“Think of the Comanche Trail as a rope that is frayed on both ends,” Alex says. The solid part of the rope runs about 150 miles south from Horsehead Crossing on the Pecos River to Big Bend National Park. On the northern end, various strands of reported Comanche trails from places like Muleshoe, Odessa, Big Spring, the Monahans Sandhills, and Fort Sumner, New Mexico, converge at Horsehead Crossing, which today is located on a private ranch about 30 miles northeast of Fort Stockton. A state historical marker at the intersection of Farm-to-Market Road 11 and Horsehead Road, roughly midway between Girvin and Imperial, recalls the crossing’s significance.
On a scorching morning this past summer, I set off in a car from Horsehead Crossing to trace the Comanche Trail based on what I’d learned. At first glance, the Pecos doesn’t look to be a particularly treacherous river, but quicksand, unpredictable currents, and steep embankments make it nearly impossible to ford except at Horsehead Crossing. The water is strongly alkaline, and thirsty horses and cattle that drink too much of it can die. According to legend, Native people placed animal skulls in mesquites to mark the crossing, which is how it got its name.
After leaving this mesquite-littered country, the trail moves southwest until it reaches Comanche Springs, located near current-day Fort Stockton’s courthouse square. Agricultural pumping dried up the six artesian springs by 1960, although in recent years water has again flowed during winter months when farming fields are fallow. In the mid-1880s, the springs were a reliable water source. Legend holds that Native tribes agreed not to engage in warfare with each other when they were at the springs. That’s how important the location was.
From there, the trail runs south to the vicinity of Marathon, paralleling US 385 through expansive grasslands punctuated by the Glass Mountains. About 20 miles south of Marathon, the solid rope of the Comanche Trail begins to fray. A branch known as the San Carlos Trail breaks away and rolls toward the west. But I stayed on 385 and drove to the Persimmon Gap entrance of Big Bend National Park, following a branch known as the Chisos Trail because it skirts the eastern slopes of the Chisos Mountains.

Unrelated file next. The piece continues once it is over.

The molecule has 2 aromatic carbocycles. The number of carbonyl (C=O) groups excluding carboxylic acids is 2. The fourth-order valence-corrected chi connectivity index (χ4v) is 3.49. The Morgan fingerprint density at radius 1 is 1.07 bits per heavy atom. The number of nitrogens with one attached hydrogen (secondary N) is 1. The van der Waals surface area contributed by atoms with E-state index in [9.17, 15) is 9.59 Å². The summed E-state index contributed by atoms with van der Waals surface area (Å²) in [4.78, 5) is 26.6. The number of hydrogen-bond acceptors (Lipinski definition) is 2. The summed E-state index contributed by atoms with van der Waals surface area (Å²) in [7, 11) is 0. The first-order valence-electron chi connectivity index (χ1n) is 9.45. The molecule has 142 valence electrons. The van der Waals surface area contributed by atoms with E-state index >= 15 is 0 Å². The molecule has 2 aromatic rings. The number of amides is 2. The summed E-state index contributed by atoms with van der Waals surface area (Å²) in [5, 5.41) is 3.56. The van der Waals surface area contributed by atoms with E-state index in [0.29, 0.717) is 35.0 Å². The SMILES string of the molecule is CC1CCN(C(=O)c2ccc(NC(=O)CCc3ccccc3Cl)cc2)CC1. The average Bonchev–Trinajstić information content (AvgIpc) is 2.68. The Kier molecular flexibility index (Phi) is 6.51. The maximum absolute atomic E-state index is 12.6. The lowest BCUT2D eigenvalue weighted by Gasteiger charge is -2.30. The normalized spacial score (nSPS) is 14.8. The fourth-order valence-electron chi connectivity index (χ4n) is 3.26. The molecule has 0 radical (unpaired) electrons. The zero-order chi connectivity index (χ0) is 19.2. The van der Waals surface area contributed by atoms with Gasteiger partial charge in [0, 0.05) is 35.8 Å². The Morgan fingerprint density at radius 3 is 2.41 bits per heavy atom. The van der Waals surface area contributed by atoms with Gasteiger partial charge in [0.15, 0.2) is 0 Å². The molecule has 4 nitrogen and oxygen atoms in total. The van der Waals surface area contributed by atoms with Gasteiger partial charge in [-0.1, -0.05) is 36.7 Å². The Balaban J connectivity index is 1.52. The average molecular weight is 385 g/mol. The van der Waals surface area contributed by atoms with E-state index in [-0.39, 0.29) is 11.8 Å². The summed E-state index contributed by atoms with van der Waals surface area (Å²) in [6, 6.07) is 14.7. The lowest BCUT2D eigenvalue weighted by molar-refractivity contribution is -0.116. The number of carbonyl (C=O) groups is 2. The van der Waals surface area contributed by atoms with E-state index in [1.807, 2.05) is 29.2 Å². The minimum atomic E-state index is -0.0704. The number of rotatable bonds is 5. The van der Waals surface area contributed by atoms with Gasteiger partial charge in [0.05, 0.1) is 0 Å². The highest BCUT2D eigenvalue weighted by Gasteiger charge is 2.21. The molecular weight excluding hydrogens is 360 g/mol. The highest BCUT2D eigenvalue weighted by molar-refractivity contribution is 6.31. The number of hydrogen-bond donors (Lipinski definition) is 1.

Driving south along Main Park Road, I followed the branch to Panther Junction Visitor Center, where evidence of the trail dissipates. Alex says the Comanches would use whatever river crossing made the most sense given the conditions. One they favored was near the ghost town of San Vicente, 20 miles southeast of Panther Junction.
The western branch of the Comanche Trail, known as San Carlos Trail, veers down the western slope of the Chisos and reaches the river at Lajitas, a historical crossing. “The ford on the river is still there today, but where the Comanches crossed was destroyed by the Lajitas golf course construction,” Alex says.
The next noon, with the temperature at 115 degrees on the river, I went to Boquillas Crossing, the only operational entry point into Mexico in the Big Bend. It’s about 10 miles downstream from San Vicente. I paid $5 to be rowed across the river, then rented a horse to ride to the village of Boquillas del Carmen. As I sat astride my horse, I felt certain I was riding over a Comanche trail or two now long forgotten.
The Comanches continued to raid Mexico until the mid-1870s, although by the 1850s the raids were getting less frequent as the tribe struggled against epidemics, diminishing bison herds, and the western expansion of population growth across Texas. The last free band of Comanches, the Quahada, surrendered to the U.S. government after losing the Battle of Palo Duro Canyon in 1875. The Comanche were forced to move to a reservation in Oklahoma, and the storied Mexican raids faded into memory.